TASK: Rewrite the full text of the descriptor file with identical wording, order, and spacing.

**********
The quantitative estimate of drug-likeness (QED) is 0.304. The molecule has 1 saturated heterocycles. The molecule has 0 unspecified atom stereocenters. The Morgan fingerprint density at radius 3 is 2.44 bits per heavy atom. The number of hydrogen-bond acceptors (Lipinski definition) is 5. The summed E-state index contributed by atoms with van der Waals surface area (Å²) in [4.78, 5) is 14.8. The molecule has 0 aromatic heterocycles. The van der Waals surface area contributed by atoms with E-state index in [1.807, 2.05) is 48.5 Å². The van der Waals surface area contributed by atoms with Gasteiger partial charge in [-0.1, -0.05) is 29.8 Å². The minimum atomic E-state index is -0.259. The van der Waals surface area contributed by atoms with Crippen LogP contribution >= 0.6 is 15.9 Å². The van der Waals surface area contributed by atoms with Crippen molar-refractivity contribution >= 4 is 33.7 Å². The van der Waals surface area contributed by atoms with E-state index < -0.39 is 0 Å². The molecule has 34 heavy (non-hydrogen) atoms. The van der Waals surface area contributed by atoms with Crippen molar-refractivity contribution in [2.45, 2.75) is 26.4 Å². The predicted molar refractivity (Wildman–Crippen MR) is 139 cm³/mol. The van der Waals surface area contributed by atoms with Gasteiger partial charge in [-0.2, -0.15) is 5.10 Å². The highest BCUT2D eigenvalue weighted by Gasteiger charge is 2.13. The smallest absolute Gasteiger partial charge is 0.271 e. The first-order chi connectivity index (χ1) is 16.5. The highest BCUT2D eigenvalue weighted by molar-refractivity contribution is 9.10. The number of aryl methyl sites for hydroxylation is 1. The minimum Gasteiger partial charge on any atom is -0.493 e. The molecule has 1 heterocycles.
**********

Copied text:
The quantitative estimate of drug-likeness (QED) is 0.304. The molecule has 1 saturated heterocycles. The molecule has 0 unspecified atom stereocenters. The Morgan fingerprint density at radius 3 is 2.44 bits per heavy atom. The number of hydrogen-bond acceptors (Lipinski definition) is 5. The summed E-state index contributed by atoms with van der Waals surface area (Å²) in [4.78, 5) is 14.8. The molecule has 0 aromatic heterocycles. The van der Waals surface area contributed by atoms with E-state index in [1.807, 2.05) is 48.5 Å². The van der Waals surface area contributed by atoms with Gasteiger partial charge in [-0.1, -0.05) is 29.8 Å². The minimum atomic E-state index is -0.259. The van der Waals surface area contributed by atoms with Crippen LogP contribution >= 0.6 is 15.9 Å². The van der Waals surface area contributed by atoms with Crippen molar-refractivity contribution >= 4 is 33.7 Å². The van der Waals surface area contributed by atoms with E-state index < -0.39 is 0 Å². The molecule has 34 heavy (non-hydrogen) atoms. The van der Waals surface area contributed by atoms with Crippen molar-refractivity contribution in [2.45, 2.75) is 26.4 Å². The predicted molar refractivity (Wildman–Crippen MR) is 139 cm³/mol. The van der Waals surface area contributed by atoms with Gasteiger partial charge in [-0.2, -0.15) is 5.10 Å². The highest BCUT2D eigenvalue weighted by Gasteiger charge is 2.13. The smallest absolute Gasteiger partial charge is 0.271 e. The first-order chi connectivity index (χ1) is 16.5. The highest BCUT2D eigenvalue weighted by molar-refractivity contribution is 9.10. The number of aryl methyl sites for hydroxylation is 1. The minimum Gasteiger partial charge on any atom is -0.493 e. The molecule has 1 heterocycles.